There is an alternative universe out there where Gordon Hayward's last second heave in the 2010 National Championship Game banked in.
In this universe, the perennially-hated Blue Devil players would crumple to the floor, shocked that a tiny school in the middle of Indianapolis actually beat them. The denizens of Indianapolis would exult in paroxysms of joy that their boys overcame the long odds to win it all against bigger and better financed teams.
But that's not how it happened. Instead, the collective breath of Hoosiers everywhere exhaled in disappointment when Hayward's desperation shot careened off the glass, hit the front of the rim and then bounced harmlessly to the hardwood.
In March of this year, the Butler Bulldogs again overcame the odds to reach the championship game, only to find themselves shut down by a gritty University of Connecticut squad.
Some pundits have opined that it was amazing that the Bulldogs even got to the big game two years in a row, which is difficult even for teams with better resources and more highly-touted recruits. These apologists were just excited that they made it that far and showed that they could compete with the big boys.
I think that it's just depressing that they never sealed the deal. It shouldn't have turned out so badly for a team with as much heart and moxie as the Bulldogs. The alternative universe is the better story.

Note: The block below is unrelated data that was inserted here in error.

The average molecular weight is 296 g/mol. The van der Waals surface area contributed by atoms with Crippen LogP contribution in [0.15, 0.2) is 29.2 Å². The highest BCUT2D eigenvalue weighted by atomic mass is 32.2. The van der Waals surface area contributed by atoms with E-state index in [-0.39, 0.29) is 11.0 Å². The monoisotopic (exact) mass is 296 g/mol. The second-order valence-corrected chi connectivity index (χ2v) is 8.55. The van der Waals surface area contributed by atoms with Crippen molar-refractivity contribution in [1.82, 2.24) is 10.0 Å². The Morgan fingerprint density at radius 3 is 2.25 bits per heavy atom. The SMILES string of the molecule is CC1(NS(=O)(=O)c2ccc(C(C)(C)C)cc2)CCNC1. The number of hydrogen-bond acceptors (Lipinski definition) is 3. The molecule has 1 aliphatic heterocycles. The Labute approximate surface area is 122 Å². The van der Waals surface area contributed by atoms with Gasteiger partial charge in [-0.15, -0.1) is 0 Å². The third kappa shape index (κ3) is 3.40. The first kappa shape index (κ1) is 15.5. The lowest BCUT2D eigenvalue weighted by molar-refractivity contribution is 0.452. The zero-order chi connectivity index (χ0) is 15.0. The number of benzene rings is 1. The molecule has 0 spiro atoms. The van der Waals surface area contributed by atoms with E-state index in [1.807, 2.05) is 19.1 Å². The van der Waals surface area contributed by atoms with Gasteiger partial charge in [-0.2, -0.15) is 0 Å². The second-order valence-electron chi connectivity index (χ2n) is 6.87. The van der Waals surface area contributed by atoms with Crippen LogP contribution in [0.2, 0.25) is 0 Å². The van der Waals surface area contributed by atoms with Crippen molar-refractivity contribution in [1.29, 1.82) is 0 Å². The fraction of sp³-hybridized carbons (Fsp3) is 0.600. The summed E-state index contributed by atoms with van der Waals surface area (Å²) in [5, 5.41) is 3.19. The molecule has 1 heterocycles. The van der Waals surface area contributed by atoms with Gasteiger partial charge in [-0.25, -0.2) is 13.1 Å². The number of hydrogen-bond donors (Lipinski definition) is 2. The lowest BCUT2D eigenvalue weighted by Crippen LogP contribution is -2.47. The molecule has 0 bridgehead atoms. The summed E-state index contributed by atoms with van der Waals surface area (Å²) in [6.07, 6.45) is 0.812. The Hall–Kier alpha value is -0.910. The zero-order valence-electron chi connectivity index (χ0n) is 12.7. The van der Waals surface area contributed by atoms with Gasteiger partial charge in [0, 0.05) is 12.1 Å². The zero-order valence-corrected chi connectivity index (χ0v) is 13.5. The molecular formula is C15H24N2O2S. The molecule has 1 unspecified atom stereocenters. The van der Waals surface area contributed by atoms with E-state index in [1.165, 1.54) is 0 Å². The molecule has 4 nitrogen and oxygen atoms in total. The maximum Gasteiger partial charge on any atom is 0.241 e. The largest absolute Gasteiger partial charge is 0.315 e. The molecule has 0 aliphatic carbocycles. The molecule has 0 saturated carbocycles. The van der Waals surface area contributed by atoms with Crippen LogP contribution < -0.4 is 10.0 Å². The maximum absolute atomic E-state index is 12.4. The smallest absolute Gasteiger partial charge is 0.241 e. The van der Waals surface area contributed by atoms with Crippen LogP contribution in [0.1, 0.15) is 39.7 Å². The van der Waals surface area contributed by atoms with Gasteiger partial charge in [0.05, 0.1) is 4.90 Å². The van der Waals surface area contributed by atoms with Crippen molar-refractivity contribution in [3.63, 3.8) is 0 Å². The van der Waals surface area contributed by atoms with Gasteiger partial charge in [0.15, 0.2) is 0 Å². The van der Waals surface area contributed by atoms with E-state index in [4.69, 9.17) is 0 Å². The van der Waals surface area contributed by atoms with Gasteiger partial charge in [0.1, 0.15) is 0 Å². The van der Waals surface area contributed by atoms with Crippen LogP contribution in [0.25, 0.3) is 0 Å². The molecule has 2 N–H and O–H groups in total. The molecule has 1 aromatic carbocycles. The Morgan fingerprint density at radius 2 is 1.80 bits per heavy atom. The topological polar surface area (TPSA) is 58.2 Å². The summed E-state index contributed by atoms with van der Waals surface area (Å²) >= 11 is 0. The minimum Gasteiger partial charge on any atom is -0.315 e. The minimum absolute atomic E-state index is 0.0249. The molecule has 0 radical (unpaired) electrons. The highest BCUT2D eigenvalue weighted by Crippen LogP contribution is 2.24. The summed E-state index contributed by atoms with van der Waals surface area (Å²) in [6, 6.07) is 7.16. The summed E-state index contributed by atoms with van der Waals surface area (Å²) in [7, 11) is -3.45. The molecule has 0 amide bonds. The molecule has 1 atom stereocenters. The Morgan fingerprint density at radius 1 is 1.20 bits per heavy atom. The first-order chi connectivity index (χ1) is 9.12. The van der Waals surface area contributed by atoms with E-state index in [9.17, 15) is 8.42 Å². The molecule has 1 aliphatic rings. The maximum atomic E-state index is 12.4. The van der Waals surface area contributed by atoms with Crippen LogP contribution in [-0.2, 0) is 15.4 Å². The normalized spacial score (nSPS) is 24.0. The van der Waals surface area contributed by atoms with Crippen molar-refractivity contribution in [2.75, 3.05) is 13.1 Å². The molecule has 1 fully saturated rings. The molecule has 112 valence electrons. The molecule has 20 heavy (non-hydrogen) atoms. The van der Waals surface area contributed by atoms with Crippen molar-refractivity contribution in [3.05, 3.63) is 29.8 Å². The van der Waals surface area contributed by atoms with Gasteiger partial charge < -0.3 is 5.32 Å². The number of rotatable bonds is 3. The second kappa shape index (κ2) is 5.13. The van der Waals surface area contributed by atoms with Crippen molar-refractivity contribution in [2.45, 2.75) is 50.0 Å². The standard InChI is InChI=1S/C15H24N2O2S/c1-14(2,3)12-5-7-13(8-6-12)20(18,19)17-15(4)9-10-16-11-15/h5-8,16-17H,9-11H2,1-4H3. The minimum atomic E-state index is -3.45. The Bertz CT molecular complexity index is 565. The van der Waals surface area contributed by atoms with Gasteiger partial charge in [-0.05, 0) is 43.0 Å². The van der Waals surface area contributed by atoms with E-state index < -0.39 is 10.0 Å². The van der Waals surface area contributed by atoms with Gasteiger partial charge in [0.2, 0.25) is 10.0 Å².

Across town at Lucas Oil Stadium, I also wish that the Indianapolis Colts were in an alternative universe. In this universe, Manning's neck would be healed and he'd be piloting a playoff-contending team. The Colts would still be on track to achieve a league-record 10th consecutive playoff berth.
Instead, without Manning they are mucking about in the depths of the NFL as one of the league's worst teams. Their suspect and inexperienced offensive line is inconsistent and Kerry Collins is too immobile to make things happen when protection breaks down.
Without Manning to bail out the mediocre defense, the Houston Texans and the Cleveland Browns carved up the Colts through the air and punished them on the ground to outscore them. And there is no doubt that the Pittsburgh Steelers will do the same thing to them this coming week.
While it's too early to totally write off the Colts for the season, they certainly don't look like the kind of team that will be able to turn it around after an 0-2 start.
How the mighty have fallen. Colts fans have gotten used to their team owning the AFC South and being constantly talked about as potential Super Bowl contenders. With Manning out of the picture, we have to reconcile ourselves to a pedestrian Colts team.
That better place where Hayward's shot banks in to win the championship and Manning's neck is 100 percent seems far away now. It's a tough universe here in Indy these days.